7.The appellant’s counsel submitted that the evidence tendered was insufficient; and that it was a fabrication. He relied on Philip Nzaka Waiu v Republic3 and argued that the similarity in the prosecution evidence reflects a fabrication and the conviction founded on it was not safe. Additionally, counsel submitted that the evidence tendered was about possession under section 95 and not dealing with world life trophy under section 92, so the prosecution abandoned the charge sheet and proceeded to prove a different offence. He argued that there is no clarity on who the KWS officers were communicating with and the extent of the appellant’s participation. He also submitted that there is no evidence to show that the appellant knew about the luggage.
8.Counsel recalled the appellant’s defence that he was hired as a boda boda to ferry the person who allegedly ran away. He submitted that it was he duty of the prosecution to call evidence to disapprove his defence and show that the motor cycle was being used for illegal business. He submitted that there is no section 92 (2) in the Wildlife Conservation and Management Act, 2013 and therefore the charge sheet was defective. He relied on Yongo v Republic4 which held that a charge that is not disclosed by evidence is defective. He argued that the charge sheet was in total variance with evidence. Lastly, he submitted that the appellant’s defence was ignored.
9.The Respondent’s counsel submitted that the submission on a defective charge sheet is not one of the grounds of appeal, and, in any event, the charge sheet is not defective. He submitted that the elements of the offence are dealing in wild life trophy, of any critically endangered species, and without a permit or exemption issued under the act. He also cited section 3 of the Act which defines the word deal and submitted that an elephant tusk is a wild life trophy as contemplated under the act. He submitted that the prosecution evidence proved the case beyond reasonable doubt, so, the conviction is sound. He submitted that the prosecution witnesses never contradicted themselves. He submitted that the evidence proved the offence under section 92 (2) and not 95 in that the appellant sought to sell the elephant tusks to the witnesses. He reproduced section 92(2) and argued that contrary to the appellant’s counsel’s submissions, the said section exists. Lastly, he submitted that the trial court did not ignore the appellant’s defence.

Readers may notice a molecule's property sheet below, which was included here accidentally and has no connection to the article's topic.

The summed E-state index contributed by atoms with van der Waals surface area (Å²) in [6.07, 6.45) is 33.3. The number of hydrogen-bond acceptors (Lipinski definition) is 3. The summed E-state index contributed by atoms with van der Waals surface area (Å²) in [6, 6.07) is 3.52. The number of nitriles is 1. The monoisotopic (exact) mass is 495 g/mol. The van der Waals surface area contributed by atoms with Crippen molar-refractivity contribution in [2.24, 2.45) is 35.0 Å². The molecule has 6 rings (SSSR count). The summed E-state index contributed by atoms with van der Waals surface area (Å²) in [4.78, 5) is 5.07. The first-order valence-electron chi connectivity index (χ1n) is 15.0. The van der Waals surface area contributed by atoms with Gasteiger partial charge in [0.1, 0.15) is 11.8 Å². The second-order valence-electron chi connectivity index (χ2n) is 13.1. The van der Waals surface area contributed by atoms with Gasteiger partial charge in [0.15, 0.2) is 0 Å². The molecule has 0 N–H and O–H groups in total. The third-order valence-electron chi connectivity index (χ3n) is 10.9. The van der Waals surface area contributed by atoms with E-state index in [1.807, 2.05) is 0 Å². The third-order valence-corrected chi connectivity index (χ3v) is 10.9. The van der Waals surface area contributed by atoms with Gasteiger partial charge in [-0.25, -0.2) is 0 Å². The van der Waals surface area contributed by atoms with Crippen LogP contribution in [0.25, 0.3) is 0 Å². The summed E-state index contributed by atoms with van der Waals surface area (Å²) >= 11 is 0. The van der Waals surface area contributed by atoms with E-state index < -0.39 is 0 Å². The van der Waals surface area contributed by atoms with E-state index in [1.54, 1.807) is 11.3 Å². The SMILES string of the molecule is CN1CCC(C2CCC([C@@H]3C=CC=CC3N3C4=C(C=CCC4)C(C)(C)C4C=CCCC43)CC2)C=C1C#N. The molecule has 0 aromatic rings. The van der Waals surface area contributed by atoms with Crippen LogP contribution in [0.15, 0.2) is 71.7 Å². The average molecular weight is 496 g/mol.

10.First, I will address the submission that the appellant’s defence was not considered. Whatever is thought to be the purpose of criminal punishment, one fundamental principle seems to have evolved in the jurisprudence of the common law legal tradition; that is, before an accused person can be convicted of a crime, his/her guilt must be proved beyond reasonable doubt. The Supreme Court of Nigeria in Ozaki and another v The State5stated that for a defence to be rejected it must be incredible and that the defence must be weighed against the evidence offered by the prosecution. In Uganda v Sebyala& Others6 the court stated: -
11.The accused has only what is referred to as the evidential burden which means the duty of adducing evidence or raising the defence of alibi.7 Once an accused person discharges the evidential burden of adducing evidence of alibi, it is the duty of the prosecution to disprove it. The duty of the court is to test the evidence of alibi against the evidence adduced by the prosecution and if there is doubt in the mind of the court, the same is resolved in favour of the accused.